However, the problem with Diablo’s ECA stack are beyond the simple problems that may be associated with Ephedrine by itself. The problem is the synergistic effects of the numerous stimulants in the product. If Ephedrine and Caffeine were not sufficient, this product also contains various other psychomotor stimulants, such as synephrine (in various forms) and yohimbine HCL. The overall stimulant-load of this product does nothing to reassure us – it may increase the likelihood of effectiveness but it is far from safe for many individuals: the chances of negative side effects are incredibly high. Each of these ingredients, in supplementary doses, has been associated with consistent side-effects – the combination of these ingredients into a single supplement strikes us as an unnecessary ‘overkill’ approach.

FDA warning on diablo’s fire caps

Aside from the FDA’s general warning and regulation of ephedrine, they led a serious investigation into the content of Diablo’s ECA and discovered several ‘off-label’ ingredients that are incredibly harmful to health [5]. These include a further, more severe stimulant called sibutramine. This ingredient is included in a number of “fat burner” products in order to boost effectiveness, but can increase the likelihood of severe heart complications from roughly 10% to 11.5% – this may seem low but this is a significant increase and means that 1-2 in every 100 customers are likely to experience severe and life-threatening complications.

In addition to sibutramine, there are various carcinogens included in the off-label ingredients, primarily phenolphthalein. Clearly, this is unacceptable – whilst there are many organic compounds in food which can have negative effects on cancer risks, the inclusion of a direct carcinogen in a dietary supplement seems absurd and totally unacceptable. The trade-offs are unthinkable: there is no calculation in which weight loss is a sufficient reason to consume this product – the risks far outweigh the benefits!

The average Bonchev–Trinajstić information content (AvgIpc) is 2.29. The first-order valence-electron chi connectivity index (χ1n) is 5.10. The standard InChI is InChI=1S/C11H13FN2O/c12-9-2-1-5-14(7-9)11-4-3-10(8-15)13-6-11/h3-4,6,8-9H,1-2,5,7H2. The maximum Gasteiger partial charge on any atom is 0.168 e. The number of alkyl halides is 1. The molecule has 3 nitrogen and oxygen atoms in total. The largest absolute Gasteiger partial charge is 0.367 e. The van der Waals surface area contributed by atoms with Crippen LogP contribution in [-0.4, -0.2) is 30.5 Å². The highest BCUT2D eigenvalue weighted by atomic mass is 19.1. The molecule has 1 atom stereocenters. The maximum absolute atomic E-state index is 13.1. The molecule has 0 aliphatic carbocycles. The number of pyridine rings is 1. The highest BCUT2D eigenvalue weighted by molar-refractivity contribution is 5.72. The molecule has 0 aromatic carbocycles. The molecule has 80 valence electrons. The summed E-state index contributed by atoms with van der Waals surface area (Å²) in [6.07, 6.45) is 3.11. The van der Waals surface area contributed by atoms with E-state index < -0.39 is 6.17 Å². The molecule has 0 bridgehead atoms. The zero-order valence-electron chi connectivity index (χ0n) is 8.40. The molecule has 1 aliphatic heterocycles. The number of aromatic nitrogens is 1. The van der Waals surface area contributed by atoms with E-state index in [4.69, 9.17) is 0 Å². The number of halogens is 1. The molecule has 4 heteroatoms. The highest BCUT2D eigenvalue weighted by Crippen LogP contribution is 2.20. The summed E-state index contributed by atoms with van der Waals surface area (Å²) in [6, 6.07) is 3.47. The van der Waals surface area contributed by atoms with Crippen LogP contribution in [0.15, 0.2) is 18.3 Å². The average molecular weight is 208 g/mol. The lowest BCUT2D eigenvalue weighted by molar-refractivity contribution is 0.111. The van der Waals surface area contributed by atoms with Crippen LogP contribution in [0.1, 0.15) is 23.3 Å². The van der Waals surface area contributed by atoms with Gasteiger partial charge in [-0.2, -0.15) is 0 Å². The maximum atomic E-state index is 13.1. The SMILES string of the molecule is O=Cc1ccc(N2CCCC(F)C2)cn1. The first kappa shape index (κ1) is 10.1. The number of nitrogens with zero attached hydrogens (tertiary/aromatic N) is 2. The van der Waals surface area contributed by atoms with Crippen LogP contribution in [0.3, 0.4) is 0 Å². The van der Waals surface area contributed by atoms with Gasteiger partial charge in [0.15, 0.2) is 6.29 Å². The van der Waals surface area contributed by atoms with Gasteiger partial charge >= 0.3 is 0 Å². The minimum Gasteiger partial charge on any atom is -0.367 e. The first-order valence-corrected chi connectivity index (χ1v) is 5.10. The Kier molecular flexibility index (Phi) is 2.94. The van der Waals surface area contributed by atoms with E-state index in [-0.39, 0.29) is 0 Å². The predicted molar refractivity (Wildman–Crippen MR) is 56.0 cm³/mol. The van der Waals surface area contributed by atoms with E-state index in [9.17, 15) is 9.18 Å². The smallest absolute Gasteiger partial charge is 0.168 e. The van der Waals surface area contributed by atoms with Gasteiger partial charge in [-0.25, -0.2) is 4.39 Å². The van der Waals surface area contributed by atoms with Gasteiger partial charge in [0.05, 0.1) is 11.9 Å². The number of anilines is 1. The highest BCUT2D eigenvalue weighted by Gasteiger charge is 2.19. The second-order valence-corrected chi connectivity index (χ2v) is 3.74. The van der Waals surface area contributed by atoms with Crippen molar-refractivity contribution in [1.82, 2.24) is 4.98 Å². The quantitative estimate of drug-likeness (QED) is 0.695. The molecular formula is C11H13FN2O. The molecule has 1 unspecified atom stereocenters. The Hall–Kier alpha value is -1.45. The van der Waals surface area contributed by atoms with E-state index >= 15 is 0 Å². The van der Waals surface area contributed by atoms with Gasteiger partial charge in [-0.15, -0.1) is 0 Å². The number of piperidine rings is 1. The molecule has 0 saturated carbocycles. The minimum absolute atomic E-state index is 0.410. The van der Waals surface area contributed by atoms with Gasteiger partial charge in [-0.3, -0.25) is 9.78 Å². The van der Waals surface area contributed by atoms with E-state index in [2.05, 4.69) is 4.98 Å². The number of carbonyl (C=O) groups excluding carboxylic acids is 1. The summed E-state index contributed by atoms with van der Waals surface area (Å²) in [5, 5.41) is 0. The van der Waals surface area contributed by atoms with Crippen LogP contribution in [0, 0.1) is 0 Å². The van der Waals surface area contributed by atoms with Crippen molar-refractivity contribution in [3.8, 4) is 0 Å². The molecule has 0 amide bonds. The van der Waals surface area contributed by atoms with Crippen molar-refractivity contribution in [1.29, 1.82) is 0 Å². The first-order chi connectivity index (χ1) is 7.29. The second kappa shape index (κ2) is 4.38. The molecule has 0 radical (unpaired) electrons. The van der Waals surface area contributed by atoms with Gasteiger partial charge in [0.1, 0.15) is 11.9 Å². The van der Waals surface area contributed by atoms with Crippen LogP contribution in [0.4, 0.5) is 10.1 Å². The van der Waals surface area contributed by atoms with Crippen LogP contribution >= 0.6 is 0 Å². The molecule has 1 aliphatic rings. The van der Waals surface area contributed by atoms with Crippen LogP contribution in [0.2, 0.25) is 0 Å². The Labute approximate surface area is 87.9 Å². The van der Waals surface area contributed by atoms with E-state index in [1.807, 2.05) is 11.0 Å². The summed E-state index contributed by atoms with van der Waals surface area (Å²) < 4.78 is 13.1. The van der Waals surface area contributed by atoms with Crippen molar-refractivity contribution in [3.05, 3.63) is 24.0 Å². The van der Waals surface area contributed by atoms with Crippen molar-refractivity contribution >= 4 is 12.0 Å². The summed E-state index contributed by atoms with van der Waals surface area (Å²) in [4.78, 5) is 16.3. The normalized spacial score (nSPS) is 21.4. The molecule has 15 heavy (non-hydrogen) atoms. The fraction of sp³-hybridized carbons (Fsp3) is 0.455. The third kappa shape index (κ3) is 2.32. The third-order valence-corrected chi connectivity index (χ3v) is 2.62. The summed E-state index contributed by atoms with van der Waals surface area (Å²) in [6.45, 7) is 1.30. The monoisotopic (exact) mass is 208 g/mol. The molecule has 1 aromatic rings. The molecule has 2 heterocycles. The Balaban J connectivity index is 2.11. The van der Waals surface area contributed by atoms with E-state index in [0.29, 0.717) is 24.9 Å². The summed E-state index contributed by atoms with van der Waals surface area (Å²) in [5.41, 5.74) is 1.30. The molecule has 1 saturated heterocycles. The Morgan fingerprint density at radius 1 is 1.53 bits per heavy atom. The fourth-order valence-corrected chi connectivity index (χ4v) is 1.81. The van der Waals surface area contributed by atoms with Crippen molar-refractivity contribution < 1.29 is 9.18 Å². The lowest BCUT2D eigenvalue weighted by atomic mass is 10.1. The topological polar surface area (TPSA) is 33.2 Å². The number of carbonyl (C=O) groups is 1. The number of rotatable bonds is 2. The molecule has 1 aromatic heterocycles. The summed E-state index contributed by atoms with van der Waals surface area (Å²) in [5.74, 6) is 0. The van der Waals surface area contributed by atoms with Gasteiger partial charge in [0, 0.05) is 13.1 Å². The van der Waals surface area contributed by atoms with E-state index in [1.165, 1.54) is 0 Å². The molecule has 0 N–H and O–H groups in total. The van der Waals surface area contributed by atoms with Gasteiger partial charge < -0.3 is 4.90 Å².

The main concern with these off-label ingredients is the fact that they are undeclared and do not give customers sufficient information about the product they are consuming, independent of the life-threatening effects that they may have. The FDA report on Diablo’s ECA describes this at length, but the important thing to note is that the various ingredients found in Diablo may negatively interact with a variety of prescription medicine in life-threatening ways. Whilst we don’t approve of the inclusion of these ingredients in any product, the greatest threat is the fact that individuals may consume this supplement, unaware of the fact that it will cause serious health problems and they could not have known otherwise due to the company’s failure to inform them.

Innovative labs, value and market alternatives

In light of the FDA’s report on the supplement, we are concerned to look at the implications of this for the company and the product within the market. Firstly, there is no “value for money” in a product that has severe health risks because the value it adds to your life is in the negative! However, these capsules are expensive with a list price of around $90 – a price that is surely so high due to the content of banned, life-threatening stimulants and carcinogens. Not only will innovative laboratories increase your chance of a painful death, but they’ll actually charge you $90 for this product.

Across the various reviews we’ve performed so far, the average price point for a healthy “fat burner” Is around $30-60. The obvious point is this: there is no value for money because the NET effects of Diablo’s ECA are seriously negative (there are more problems than benefits) and the price point is far higher than the market competitors. Again, it is key to note that these market competitors are both cheaper and less likely to cause severe heart complications!